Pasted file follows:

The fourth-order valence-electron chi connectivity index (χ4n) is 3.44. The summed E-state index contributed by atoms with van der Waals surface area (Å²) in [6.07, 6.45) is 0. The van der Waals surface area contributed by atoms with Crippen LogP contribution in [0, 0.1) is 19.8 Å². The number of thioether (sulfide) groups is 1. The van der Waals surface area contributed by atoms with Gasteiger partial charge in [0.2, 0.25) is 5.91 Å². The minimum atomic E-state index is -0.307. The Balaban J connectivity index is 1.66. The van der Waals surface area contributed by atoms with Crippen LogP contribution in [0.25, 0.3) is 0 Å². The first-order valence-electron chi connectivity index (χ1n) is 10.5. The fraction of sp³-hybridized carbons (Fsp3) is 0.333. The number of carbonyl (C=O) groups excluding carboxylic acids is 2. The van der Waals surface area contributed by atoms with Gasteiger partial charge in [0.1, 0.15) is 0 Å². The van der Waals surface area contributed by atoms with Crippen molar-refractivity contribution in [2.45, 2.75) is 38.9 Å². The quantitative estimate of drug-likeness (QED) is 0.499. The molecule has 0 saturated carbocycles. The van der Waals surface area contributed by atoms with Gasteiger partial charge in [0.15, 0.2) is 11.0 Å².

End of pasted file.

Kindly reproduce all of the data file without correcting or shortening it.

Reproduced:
The fourth-order valence-electron chi connectivity index (χ4n) is 3.44. The summed E-state index contributed by atoms with van der Waals surface area (Å²) in [6.07, 6.45) is 0. The van der Waals surface area contributed by atoms with Crippen LogP contribution in [0, 0.1) is 19.8 Å². The number of thioether (sulfide) groups is 1. The van der Waals surface area contributed by atoms with Gasteiger partial charge in [0.2, 0.25) is 5.91 Å². The minimum atomic E-state index is -0.307. The Balaban J connectivity index is 1.66. The van der Waals surface area contributed by atoms with Crippen LogP contribution in [0.25, 0.3) is 0 Å². The first-order valence-electron chi connectivity index (χ1n) is 10.5. The fraction of sp³-hybridized carbons (Fsp3) is 0.333. The number of carbonyl (C=O) groups excluding carboxylic acids is 2. The van der Waals surface area contributed by atoms with Gasteiger partial charge in [0.1, 0.15) is 0 Å². The van der Waals surface area contributed by atoms with Crippen molar-refractivity contribution in [2.45, 2.75) is 38.9 Å². The quantitative estimate of drug-likeness (QED) is 0.499. The molecule has 0 saturated carbocycles. The van der Waals surface area contributed by atoms with Gasteiger partial charge in [0.15, 0.2) is 11.0 Å².